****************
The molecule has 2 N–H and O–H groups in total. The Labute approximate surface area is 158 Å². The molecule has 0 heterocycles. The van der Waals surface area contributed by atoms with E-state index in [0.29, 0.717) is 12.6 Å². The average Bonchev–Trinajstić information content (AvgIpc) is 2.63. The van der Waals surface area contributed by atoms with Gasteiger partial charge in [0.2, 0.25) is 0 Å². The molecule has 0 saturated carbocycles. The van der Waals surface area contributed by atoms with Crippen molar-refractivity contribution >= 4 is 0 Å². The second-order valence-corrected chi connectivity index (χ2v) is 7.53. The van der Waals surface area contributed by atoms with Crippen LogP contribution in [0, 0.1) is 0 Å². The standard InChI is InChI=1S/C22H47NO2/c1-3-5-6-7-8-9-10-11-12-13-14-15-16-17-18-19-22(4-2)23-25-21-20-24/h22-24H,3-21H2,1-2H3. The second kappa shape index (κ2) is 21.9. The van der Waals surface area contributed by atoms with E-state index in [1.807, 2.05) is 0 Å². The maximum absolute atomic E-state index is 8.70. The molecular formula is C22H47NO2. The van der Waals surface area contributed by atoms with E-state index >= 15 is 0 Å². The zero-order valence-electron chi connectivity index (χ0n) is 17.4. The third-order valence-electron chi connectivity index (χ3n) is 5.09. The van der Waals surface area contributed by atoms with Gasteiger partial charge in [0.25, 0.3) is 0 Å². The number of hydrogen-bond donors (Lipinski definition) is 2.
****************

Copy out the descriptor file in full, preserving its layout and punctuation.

The molecule has 2 N–H and O–H groups in total. The Labute approximate surface area is 158 Å². The molecule has 0 heterocycles. The van der Waals surface area contributed by atoms with E-state index in [0.29, 0.717) is 12.6 Å². The average Bonchev–Trinajstić information content (AvgIpc) is 2.63. The van der Waals surface area contributed by atoms with Gasteiger partial charge in [0.2, 0.25) is 0 Å². The molecule has 0 saturated carbocycles. The van der Waals surface area contributed by atoms with Crippen molar-refractivity contribution >= 4 is 0 Å². The second-order valence-corrected chi connectivity index (χ2v) is 7.53. The van der Waals surface area contributed by atoms with Crippen LogP contribution in [0, 0.1) is 0 Å². The standard InChI is InChI=1S/C22H47NO2/c1-3-5-6-7-8-9-10-11-12-13-14-15-16-17-18-19-22(4-2)23-25-21-20-24/h22-24H,3-21H2,1-2H3. The second kappa shape index (κ2) is 21.9. The van der Waals surface area contributed by atoms with E-state index in [1.807, 2.05) is 0 Å². The maximum absolute atomic E-state index is 8.70. The molecular formula is C22H47NO2. The van der Waals surface area contributed by atoms with E-state index >= 15 is 0 Å². The zero-order valence-electron chi connectivity index (χ0n) is 17.4. The third-order valence-electron chi connectivity index (χ3n) is 5.09. The van der Waals surface area contributed by atoms with Gasteiger partial charge in [0.25, 0.3) is 0 Å². The number of hydrogen-bond donors (Lipinski definition) is 2.